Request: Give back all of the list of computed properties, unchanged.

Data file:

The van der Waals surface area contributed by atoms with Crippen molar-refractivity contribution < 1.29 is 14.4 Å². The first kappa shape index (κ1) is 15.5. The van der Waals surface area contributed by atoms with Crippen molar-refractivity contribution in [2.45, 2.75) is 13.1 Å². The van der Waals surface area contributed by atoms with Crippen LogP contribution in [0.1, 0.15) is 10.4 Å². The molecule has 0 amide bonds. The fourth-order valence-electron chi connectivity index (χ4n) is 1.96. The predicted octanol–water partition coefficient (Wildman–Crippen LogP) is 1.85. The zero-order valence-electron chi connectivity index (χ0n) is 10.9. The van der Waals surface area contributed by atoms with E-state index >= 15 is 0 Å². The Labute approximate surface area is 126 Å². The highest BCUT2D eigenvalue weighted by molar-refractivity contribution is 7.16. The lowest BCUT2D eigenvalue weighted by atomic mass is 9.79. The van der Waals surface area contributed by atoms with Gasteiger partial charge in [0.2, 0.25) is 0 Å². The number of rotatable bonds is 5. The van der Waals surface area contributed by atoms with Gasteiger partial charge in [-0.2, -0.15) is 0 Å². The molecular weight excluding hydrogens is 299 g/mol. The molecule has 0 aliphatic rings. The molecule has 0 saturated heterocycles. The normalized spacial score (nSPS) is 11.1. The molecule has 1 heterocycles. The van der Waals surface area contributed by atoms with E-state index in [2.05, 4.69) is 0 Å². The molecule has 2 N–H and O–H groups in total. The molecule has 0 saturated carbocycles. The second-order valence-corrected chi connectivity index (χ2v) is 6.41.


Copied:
The van der Waals surface area contributed by atoms with Crippen molar-refractivity contribution < 1.29 is 14.4 Å². The first kappa shape index (κ1) is 15.5. The van der Waals surface area contributed by atoms with Crippen molar-refractivity contribution in [2.45, 2.75) is 13.1 Å². The van der Waals surface area contributed by atoms with Crippen LogP contribution in [0.1, 0.15) is 10.4 Å². The molecule has 0 amide bonds. The fourth-order valence-electron chi connectivity index (χ4n) is 1.96. The predicted octanol–water partition coefficient (Wildman–Crippen LogP) is 1.85. The zero-order valence-electron chi connectivity index (χ0n) is 10.9. The van der Waals surface area contributed by atoms with E-state index >= 15 is 0 Å². The Labute approximate surface area is 126 Å². The highest BCUT2D eigenvalue weighted by molar-refractivity contribution is 7.16. The lowest BCUT2D eigenvalue weighted by atomic mass is 9.79. The van der Waals surface area contributed by atoms with Gasteiger partial charge in [0.2, 0.25) is 0 Å². The number of rotatable bonds is 5. The van der Waals surface area contributed by atoms with Gasteiger partial charge in [-0.2, -0.15) is 0 Å². The molecular weight excluding hydrogens is 299 g/mol. The molecule has 0 aliphatic rings. The molecule has 0 saturated heterocycles. The normalized spacial score (nSPS) is 11.1. The molecule has 1 heterocycles. The van der Waals surface area contributed by atoms with E-state index in [2.05, 4.69) is 0 Å². The molecule has 2 N–H and O–H groups in total. The molecule has 0 saturated carbocycles. The second-order valence-corrected chi connectivity index (χ2v) is 6.41.